that our power of making laws for the government of the church, and executing them by delegated authority, forever cease; that the people may have free course to the Bible, and adopt the law of the Spirit of life in Christ Jesus.


that candidates for the Gospel ministry henceforth study the Holy Scriptures with fervent prayer, and obtain license from God to preach the simple Gospel, with the Holy Ghost sent down from heaven, without any mixture of philosophy, vain deceit, traditions of men, or the rudiments of the world. And let none henceforth take this honor to himself, but he that is called of God, as was Aaron.


that preachers and people cultivate a spirit of mutual forbearance; pray more and dispute less; and while they behold the signs of the times, look up, and confidently expect that redemption draweth nigh.


that all our sister bodies read their Bibles carefully, that they may see their fate there determined, and prepare for death before it is too late.

There are several other stanzas, although I closed with the final one. There are two basic ideas that one can pull from this document. One, the Bible and not tradition is the authority that should drive our thinking, and, two, each person, church and pastor is empowered and required to decern the meaning of the Bible for themselves.

Driving for unity this way, not by demanding one theology but by empowering all to find their own theology, is what I am call Christian Libertarianism. I think the notion is captured well in the motto, “In essentials unity, in nonessential liberty, in all things charity.”

I believe this Christian Libertarianism in which the Christian Church (Disciples of Christ) is so deeply rooted is yet another reason why it is natural for Disciple churches to open to people who are other than heterosexual and affirming of those same people. One’s sexuality is certainly not an essential to being Christian. It is a topic not mentioned by Jesus. Indeed the notion of being gay or straight or bi, that is the idea that one has a sexuality, must post-dates the Bible.

And, liberty in this nonessential is to allow full participation in the church without regard to it. Those who believe it is a sin to get divorced, to have sex with a member of your own sex, or to have sex for reason other than reproduction, should also be allowed full membership in the church.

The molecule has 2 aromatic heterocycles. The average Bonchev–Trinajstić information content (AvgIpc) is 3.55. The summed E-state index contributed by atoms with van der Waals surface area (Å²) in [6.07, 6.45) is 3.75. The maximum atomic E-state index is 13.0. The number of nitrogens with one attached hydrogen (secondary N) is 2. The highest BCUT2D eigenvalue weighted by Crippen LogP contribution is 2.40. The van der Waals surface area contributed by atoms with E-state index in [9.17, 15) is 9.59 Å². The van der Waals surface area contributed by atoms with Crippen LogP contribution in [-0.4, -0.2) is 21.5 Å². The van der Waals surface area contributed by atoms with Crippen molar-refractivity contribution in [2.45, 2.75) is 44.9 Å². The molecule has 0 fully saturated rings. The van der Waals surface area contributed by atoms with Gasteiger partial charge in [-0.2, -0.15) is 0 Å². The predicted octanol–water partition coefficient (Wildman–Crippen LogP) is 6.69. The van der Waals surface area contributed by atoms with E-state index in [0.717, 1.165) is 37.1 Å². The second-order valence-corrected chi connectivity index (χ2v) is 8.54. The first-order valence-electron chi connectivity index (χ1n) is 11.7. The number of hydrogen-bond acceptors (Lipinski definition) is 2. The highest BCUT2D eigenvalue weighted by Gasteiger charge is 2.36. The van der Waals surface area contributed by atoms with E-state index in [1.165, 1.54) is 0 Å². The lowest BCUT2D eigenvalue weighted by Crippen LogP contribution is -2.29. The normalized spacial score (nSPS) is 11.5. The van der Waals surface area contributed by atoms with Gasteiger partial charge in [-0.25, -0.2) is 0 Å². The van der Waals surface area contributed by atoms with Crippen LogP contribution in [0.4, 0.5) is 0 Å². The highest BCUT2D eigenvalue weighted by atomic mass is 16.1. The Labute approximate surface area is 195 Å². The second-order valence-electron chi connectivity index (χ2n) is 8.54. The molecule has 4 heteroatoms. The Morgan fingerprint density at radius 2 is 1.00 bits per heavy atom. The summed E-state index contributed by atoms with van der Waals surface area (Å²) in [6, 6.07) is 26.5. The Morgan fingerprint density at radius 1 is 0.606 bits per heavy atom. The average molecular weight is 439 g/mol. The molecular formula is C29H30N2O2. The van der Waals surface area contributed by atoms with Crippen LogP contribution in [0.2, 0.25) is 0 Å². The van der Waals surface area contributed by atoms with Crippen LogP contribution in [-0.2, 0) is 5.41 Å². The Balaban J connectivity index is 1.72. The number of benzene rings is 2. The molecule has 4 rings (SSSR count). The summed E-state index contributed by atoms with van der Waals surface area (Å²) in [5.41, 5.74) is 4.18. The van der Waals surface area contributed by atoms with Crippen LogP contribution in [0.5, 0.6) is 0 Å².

And, we should direct charity toward those who disagree with us, whatever our belief.


Rejecting Exclusion

Inclusiveness is at the core of Disciple theology. A story nicely illustrating this is that of Alexander Campbell and the communion token. Although many traditions celebrate the Lord’s Supper with every meeting, the Presbyterian Church, to which Campbell belonged, only did so once a quarter or less. Shortly before the church held its communion service, the minister would examine members of the parish and issue them a communion token, often with his initials on it, to ensure acts and beliefs were acceptable.

In May 1809, Campbell’s church in Glasgow prepared for a communion service. The minister and elders visited the various members to determine who among them could receive a communion token. Campbell found it difficult to accept that which appeared to be “man-made judgments fostering divisions among Christians.” He believed that no human could sit in judgment of another’s spiritual worthiness.

A plate was passed around the table to receive the communicants’ tokens. After providing the token, they could partake of the Lord’s Supper. When the plate came to Campbell, “he threw his token upon the plate handed round!” He then stood up and walked out of the church.

The ring of that token, as it fell from his hands, like the ring of Martin Luther’s hammer on the door of the Wittenberg cathedral, announced the renunciation of the old church ties, and marks the moment of which he forever ceased to recognize the claims or authority of a human creed to bind upon men the conditions of their acceptance with God.

Thomas W. Grafton, Life of Alexander Campbell, p. 40-41). [What I’ve written so far, is just a sample of the well cited piece by Author Al Maxey. His essay, which includes much more detail, including a discussion of U.S. State governments minting communion tokes, can be found at:]

This story has always meant to me that radical inclusion is in the DNA of Disciples. I don’t know if Campbell objected to the particular criteria required to receive a communion token. I suspect he did not. But the notion that we mere mortals should deny someone access to the Table was intolerable for Campbell. It is easy for me to extend this notion of inclusion to embrace those who fall in love with members of their sex. It is easy for me to extend this notion to those who were born with the sex organs of one gender, but are, in their hearts, members of the opposite gender.



Two demons worked in concert to derail my Great Book reading schedule. Reblais and Solitare for my iPod. I have decided to give up on Reblais and move on to his countryman Montaigne. I am now woefully behind on this year’s schedule, but not so much so as to give up. And, Montaigne actually dabbles close to work relevance.

* * *

I am also writing a 3-5 page essay arguing that the Christian Church (Disciples of Christ) should welcome non-straight people into full participation in the church, and without asking them to mask or change their sexual identity. The paper is intended to argue that this is natural extension of what it means to be an Disciple, as in an adherent to this particularly branch of the Campbellite movement.

* * *

I am also working on five little keynote addresses I will be giving to church campers the last week in June. The topics are provided to me. I know the short excercises and the stories I intend to tell. Now it is just a matter of how much detail work to do ahead of time on fleshing out the stories and how much room to leave for the spirit to move. (That’s Jesus-speak for wininging it.)